Even though two third of all domestic payment transactions are handled by Swiss Post, the company does not have a banking licence. Since 2005 Swiss Post attempts to obtain one but these attempts have always failed due to the opposition of Switzerland's banks. Thus, Swiss Post can only offer loans and mortgages in co-operation with other banks. Nevertheless, over the past years PostFinance became Swiss Post's most important profit earner by far. In 2009 the division contributed more than 54% to Swiss Post's profit. A distinctive feature of Swiss Post is the division PostAuto which operates regional public transport networks in Switzerland and also abroad, e.g. in France. In 2009 the unit transported 118m passengers with more than 2.000 vehicles. The group is represented in 16 European countries, four major Asian cities and in the USA by its Swiss Post International division. By its own account, SPI is the 'world's no. 3 in international letter distribution'. The unit generated revenues of 691m and a profit of 36m . Co-operation and alliances are characteristic for Swiss Post's business. The group's international express business is a joint venture with TNT and international parcels are delivered in co-operation with GLS. Swiss Post also co-operates with Hermes Logistics Group. Swiss Post's long-term strategy is based on two pillars. In the short term the company tries to obtain a banking licence to compensate for the decline of letter volume. In the medium term the post plans to establish itself as a 'service provider for companies', also on an international level. In this context the post plans to offer several electronic services like digital mail processing, scanning and digital archiving. The post and its subsidiary PostFinance are to become two joint stock companies on January 1 2012. Thereby the post should become more flexible and politics should be kept out of the day-to-day business.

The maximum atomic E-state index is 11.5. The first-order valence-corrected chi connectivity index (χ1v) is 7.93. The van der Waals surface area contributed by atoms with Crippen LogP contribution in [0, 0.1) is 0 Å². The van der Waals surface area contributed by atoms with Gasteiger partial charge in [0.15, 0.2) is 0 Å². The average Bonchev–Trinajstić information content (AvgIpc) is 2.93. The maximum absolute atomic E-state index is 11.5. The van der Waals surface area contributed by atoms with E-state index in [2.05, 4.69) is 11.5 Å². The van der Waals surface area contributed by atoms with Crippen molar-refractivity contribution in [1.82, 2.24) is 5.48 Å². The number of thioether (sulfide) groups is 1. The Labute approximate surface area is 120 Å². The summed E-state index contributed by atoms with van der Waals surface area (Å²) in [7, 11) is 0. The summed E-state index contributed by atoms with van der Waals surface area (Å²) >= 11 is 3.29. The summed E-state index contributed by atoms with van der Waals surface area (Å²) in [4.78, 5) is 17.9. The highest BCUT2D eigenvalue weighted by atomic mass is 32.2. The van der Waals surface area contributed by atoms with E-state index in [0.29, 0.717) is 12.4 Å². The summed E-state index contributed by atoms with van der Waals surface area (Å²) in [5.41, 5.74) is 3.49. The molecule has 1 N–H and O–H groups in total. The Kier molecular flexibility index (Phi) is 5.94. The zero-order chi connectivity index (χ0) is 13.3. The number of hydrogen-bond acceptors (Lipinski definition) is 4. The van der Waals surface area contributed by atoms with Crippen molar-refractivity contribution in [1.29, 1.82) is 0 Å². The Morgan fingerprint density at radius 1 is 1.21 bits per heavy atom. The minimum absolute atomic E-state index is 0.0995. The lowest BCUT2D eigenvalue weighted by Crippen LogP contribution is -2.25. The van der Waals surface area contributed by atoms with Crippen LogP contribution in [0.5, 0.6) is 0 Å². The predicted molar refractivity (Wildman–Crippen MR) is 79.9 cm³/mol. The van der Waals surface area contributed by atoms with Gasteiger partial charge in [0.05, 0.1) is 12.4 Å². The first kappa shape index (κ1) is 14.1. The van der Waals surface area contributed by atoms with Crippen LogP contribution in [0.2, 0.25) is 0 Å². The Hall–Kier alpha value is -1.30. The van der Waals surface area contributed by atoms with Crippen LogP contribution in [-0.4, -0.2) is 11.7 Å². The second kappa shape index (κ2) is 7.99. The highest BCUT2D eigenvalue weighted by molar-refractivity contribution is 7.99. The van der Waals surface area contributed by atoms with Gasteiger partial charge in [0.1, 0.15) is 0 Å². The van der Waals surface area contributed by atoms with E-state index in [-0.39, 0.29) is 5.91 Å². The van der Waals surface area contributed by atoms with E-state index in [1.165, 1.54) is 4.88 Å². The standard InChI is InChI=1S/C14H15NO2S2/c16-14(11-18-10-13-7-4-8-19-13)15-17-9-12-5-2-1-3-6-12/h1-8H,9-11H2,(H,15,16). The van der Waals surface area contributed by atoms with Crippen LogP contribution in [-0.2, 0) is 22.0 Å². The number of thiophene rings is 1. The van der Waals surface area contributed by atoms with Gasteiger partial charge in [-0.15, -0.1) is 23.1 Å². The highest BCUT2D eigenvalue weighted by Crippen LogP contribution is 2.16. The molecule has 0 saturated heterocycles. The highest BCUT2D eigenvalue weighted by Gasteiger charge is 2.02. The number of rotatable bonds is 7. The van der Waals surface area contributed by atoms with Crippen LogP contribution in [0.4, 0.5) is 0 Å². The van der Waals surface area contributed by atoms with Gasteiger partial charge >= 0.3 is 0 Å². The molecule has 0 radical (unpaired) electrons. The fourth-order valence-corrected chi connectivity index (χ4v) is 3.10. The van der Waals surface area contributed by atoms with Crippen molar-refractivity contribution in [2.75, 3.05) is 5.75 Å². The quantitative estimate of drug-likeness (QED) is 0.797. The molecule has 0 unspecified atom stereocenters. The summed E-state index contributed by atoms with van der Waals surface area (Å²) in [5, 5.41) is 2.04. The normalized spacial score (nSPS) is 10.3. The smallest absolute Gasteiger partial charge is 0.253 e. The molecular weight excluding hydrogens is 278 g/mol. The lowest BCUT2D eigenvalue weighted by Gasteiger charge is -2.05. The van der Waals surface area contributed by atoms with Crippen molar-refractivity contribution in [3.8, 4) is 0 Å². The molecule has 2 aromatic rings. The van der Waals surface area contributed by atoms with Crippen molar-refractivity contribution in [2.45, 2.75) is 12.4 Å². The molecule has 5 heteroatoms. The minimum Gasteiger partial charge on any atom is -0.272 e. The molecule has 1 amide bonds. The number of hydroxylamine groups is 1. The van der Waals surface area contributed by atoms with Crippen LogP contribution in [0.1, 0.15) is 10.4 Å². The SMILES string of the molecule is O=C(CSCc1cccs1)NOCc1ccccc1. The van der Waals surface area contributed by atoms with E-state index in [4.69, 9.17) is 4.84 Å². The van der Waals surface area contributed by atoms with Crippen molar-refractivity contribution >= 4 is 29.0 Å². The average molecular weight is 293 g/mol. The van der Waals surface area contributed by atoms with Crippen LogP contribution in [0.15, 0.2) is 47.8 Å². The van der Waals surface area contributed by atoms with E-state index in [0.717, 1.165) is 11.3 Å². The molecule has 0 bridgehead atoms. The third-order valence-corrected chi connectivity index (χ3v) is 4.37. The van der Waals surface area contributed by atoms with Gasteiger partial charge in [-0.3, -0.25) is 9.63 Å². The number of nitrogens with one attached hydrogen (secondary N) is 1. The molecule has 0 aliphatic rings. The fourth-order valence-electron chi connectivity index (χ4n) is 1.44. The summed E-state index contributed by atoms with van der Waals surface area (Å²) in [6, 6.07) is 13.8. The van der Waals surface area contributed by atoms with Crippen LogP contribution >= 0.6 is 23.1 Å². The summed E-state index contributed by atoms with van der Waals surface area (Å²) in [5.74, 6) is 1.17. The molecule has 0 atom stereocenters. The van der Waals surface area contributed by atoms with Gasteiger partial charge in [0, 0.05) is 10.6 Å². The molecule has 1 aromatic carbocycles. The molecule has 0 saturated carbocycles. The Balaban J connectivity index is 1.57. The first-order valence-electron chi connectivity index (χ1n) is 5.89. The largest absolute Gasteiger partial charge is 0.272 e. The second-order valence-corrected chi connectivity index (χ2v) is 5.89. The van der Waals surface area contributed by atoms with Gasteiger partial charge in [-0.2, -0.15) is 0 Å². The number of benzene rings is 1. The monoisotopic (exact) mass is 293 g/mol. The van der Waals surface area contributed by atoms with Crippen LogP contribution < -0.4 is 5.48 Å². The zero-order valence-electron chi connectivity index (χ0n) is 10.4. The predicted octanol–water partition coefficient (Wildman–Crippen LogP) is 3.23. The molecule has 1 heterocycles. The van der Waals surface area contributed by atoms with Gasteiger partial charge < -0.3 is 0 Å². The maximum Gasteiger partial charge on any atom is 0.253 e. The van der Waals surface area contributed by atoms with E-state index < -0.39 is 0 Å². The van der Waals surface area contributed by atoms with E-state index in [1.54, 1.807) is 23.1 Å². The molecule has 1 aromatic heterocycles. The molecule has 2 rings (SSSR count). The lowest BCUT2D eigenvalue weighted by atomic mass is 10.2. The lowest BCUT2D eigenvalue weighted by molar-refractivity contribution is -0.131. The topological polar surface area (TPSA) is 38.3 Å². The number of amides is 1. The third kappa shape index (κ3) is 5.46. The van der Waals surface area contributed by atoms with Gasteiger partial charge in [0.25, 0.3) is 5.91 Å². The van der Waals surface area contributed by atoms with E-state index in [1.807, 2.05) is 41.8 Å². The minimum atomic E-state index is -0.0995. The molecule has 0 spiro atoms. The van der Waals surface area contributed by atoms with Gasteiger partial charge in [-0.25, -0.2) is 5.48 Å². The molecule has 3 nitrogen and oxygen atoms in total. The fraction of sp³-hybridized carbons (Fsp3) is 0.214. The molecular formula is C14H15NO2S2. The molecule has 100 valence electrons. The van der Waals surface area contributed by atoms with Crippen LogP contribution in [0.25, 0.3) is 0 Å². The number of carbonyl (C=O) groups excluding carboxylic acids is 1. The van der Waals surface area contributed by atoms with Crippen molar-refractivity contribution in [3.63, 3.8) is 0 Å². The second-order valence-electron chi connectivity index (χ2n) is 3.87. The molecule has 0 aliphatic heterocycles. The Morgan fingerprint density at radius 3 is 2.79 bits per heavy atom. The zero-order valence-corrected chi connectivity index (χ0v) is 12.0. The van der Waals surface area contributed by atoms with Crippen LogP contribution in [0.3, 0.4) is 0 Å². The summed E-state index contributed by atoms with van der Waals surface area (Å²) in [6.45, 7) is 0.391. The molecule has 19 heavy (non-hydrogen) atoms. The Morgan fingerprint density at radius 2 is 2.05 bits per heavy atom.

Express market
Unlike in many European countries, Switzerland has no general compulsory registration for companies in the courier and express sector. Turnover data is also usually not published. Total market volume is estimated at 1.2bn to 1.5bn of which the parcel business accounts for 520m on 115m shipments (2009). As Switzerland's parcel market wasn't opened to competition until 2004 the post is still the biggest player in this sector with a market share of around 80%. Market observers blame market barriers like a ban on night-time driving (which doesn't apply to Swiss Post) for this. Swiss Post DPD (Switzerland) AG and DHL Express (Switzerland) AG are the two largest companies in the parcel market. These two companies account for over 80% of the licencees' total turnover.


DHL Express (Switzerland) AG and TNT are the two major companies in Switzerland's express market. Additionally, there are lot of private run courier and express companies like GO!, Overnight.CH, Swiss Transport, EcoExpress and Ruebli Kurier operating in the Swiss market. A distinctive feature of Switzerland's CEP market is the voluntary commitment of private parcel services to create better labour conditions - even for subcontractors. In autumn 2007 the members of the KEP&Mail association agreed on common labour conditions. The key points of this agreement are (1) a minimum wage of 42.000 Swiss franc around 32.100 annually for a full-time job, (2) a maximum weekly working time of 43 hours for drivers and 42 hours for other employees and (3) 25 days of holyday for employees above the age of 50. These terms apply not only to the members of the association but also to their subcontractors.


Air freight market